© The Canadian Press / Dave Chidley
A firefighters holds a hose on the scene of a three story apartment building fire in Woodstock, Ontario, Sunday, March 27, 2011. Seven people were taken to hospital and up to 11 more are unaccounted for, police said.
Seven people remain unaccounted for after a fiery explosion reduced an apartment building to a pile of bricks and charred wood in Woodstock, Ont., on Sunday.

With a large part of the three-storey building now turned to a pile of smoldering rubble, police said the outlook for those missing was grim.

"If we don't have any fatalities, I'll be very surprised," Sgt. Marvin Massecar of Woodstock police said late in the afternoon.

Raging flames tore through the building after nearby residents reported hearing a thunderous explosion and feeling the ground shudder early Sunday morning. Plumes of black smoke could be seen from the distance as fire crews worked to douse the blaze.

At one point, it looked like much of the building's facade was consumed by roaring orange flames, which caused the structure to crumble into a heap of bricks and twisted metal.

Seven people, including a firefighter, were injured in the blaze, police said. Six of those hurt were treated at Woodstock General Hospital and released. One person remained in hospital with non-life-threatening injuries.

By Sunday evening, police had taped off a large area surrounding the building and evacuated all the homes on Victoria Street.

The Office of the Fire Marshall and Ontario Provincial Police were on scene, but Woodstock police said the building was not safe to enter.

"When it's safe to go in, we're going to investigate," said Const. Steven McEwen.

"I haven't seen a residential fire like this in my time on the job," added McEwen, who has worked as a police officer for roughly 20 years.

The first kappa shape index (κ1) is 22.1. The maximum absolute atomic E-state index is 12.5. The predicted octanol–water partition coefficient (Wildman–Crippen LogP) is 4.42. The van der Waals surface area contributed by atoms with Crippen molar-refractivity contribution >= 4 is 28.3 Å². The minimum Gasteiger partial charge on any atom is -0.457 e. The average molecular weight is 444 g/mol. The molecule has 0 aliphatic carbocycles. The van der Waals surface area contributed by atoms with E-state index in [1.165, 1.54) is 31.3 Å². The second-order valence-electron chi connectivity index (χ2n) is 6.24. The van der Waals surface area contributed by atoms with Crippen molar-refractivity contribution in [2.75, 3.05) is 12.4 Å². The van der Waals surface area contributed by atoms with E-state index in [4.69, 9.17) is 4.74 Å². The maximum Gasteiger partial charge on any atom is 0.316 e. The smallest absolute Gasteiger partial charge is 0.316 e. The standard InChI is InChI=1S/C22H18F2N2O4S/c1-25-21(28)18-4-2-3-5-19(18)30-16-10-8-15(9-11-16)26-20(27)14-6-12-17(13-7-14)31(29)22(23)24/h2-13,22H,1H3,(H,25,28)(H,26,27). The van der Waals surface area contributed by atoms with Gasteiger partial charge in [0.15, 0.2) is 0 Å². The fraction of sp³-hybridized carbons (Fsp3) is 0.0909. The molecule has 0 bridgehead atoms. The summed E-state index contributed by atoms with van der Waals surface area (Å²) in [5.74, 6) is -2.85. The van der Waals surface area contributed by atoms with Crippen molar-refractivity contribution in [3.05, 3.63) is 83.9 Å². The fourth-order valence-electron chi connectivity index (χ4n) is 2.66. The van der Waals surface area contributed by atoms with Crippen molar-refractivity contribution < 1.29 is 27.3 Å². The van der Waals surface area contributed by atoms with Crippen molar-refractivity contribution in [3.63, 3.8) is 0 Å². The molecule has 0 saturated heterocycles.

About 30 firefighters were called in to battle the blaze, which caused the middle portion of the building to collapse entirely, he said.

Officials said the building contained 36 units, although some were unoccupied.

Resident Lance Bicknell said police officers helped him and his wife climb down from their third-floor balcony.

Inside, "smoke was so thick, you couldn't see the walls," he told Toronto TV station CP24.

Another third-floor resident said he woke up on the first floor after the building had collapsed. He said he didn't understand how an explosion occurred because the building used electric heat.

On Sunday evening, area residents stood atop a nearby overpass and gazed at the back of the gutted building. One onlooker, who said he was able to get fairly close before police tape went up, said the front of the building was missing entirely.

Meanwhile, several dozen displaced residents had been transported by the Red Cross Society to an undisclosed location.

Earlier in the day, they received food and drinks from the Salvation Army at a nearby Via Rail station.

Lisa Woods, a spokesperson for Woodstock fire, said some residents had also been put on buses at the scene to wait for information on their units, while others went to a nearby Red Cross facility or to stay with family.

Donna Holst, 50, lives in an apartment above an animal hospital across the train tracks from the building. She said she heard the explosion from her home.

"We didn't know what the noise was," said Holst. "We thought it might have been from the animal hospital down below, and then realized when we saw the smoke outside the window that it was not."

Holst said she felt "shocked" and "afraid for all the people in the building" when she saw the thick, grey smoke.

She knows three residents of the building and said two were safe. She had not heard anything about the third, an elderly woman on the bottom floor.

The building's residents include a number of seniors and some low-income families, Holst said.